Once you have identified your ideal client, provided the best form of communication and built trust and a relationship with your crew and sales team, you will want to find ways to stand out. Many landscape companies can arrive to the site, get the job done and collect the payment, but standing out is what will help retain that client, Grunder says.

When you go above and beyond, those existing clients will remember your job well done, and will call you back for a future project. So, what can you do to ensure another project with that client?

  • Bring garbage cans and newspapers up the driveway.
  • Respect the neighbor’s property.
  • Be friendly, carry dog treats.
  • Distribute door hangers in the neighborhood.
  • Put up a job site signs.
  • Follow up with the client to ensure they’re happy. If not, ask what you can do to make them happy.

“Remember, you are selling the next job right now. There are so many little things we can do if we get good at these little touched. What is something small you can do that might enable you to really earn with someone’s business?” Grunder says.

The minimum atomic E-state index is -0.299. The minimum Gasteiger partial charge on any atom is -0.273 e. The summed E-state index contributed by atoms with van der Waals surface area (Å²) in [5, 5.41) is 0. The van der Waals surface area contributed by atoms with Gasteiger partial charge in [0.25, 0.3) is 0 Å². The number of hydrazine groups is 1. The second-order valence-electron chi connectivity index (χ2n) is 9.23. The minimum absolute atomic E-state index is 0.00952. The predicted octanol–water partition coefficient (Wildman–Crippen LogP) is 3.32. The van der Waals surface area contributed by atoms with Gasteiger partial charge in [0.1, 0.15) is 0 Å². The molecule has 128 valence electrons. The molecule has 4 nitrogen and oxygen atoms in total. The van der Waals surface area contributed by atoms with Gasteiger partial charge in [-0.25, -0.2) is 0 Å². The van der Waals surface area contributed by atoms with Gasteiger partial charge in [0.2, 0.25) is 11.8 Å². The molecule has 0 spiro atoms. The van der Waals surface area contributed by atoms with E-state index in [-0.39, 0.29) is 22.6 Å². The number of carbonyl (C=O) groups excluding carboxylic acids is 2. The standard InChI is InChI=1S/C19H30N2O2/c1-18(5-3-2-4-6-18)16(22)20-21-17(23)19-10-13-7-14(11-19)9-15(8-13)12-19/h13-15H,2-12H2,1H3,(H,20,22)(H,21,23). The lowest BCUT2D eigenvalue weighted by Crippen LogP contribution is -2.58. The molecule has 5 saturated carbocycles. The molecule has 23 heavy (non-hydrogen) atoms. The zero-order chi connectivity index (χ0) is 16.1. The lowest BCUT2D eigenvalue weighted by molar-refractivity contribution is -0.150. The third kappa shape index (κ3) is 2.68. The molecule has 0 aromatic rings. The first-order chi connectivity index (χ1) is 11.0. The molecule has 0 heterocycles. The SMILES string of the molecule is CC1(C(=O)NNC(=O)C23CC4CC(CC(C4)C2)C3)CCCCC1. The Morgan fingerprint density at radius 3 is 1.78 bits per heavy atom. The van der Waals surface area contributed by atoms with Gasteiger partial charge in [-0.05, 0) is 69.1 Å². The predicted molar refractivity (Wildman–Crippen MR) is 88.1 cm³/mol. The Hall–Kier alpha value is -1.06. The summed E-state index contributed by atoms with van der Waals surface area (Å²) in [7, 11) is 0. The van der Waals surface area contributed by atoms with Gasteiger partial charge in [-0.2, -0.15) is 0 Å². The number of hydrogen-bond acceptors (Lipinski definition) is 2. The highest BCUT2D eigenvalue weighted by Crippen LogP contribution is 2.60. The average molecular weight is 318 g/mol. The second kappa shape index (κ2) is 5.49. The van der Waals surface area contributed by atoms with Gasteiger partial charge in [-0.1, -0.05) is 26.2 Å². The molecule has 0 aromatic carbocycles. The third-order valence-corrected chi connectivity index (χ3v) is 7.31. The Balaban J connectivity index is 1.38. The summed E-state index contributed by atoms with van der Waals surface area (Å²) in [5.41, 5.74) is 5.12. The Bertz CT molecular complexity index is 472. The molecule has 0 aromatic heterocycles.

5. Understand the Lifetime Value of a Good Client

Look for opportunities to upsell, and incentivize your crews to look for opportunities, too. As the lawn care and landscaping professional, you should not wait for the clients to point out a problem, it is important that you take the initiative to make sure there aren’t any problems and if there are, bring it to your client’s attention and offer a solution. If you see something, say something. Often, clients are grateful that you’ve noticed an issue and can solve it.

  • Offer your professional advice.
  • Show how you can improve property.
  • Train crew to look for opportunities and offer incentives for their successful suggestions.

“When you’re the professional on the property, and you have a client that has to come forward and point out something that you should have been doing anyway, I think you lost leverage and I think that, in their eyes, you lost respect, too,” Grunder says. “So, we have to be mindful of that. We’ve got to be finding the problems and we got to be suggesting solutions.”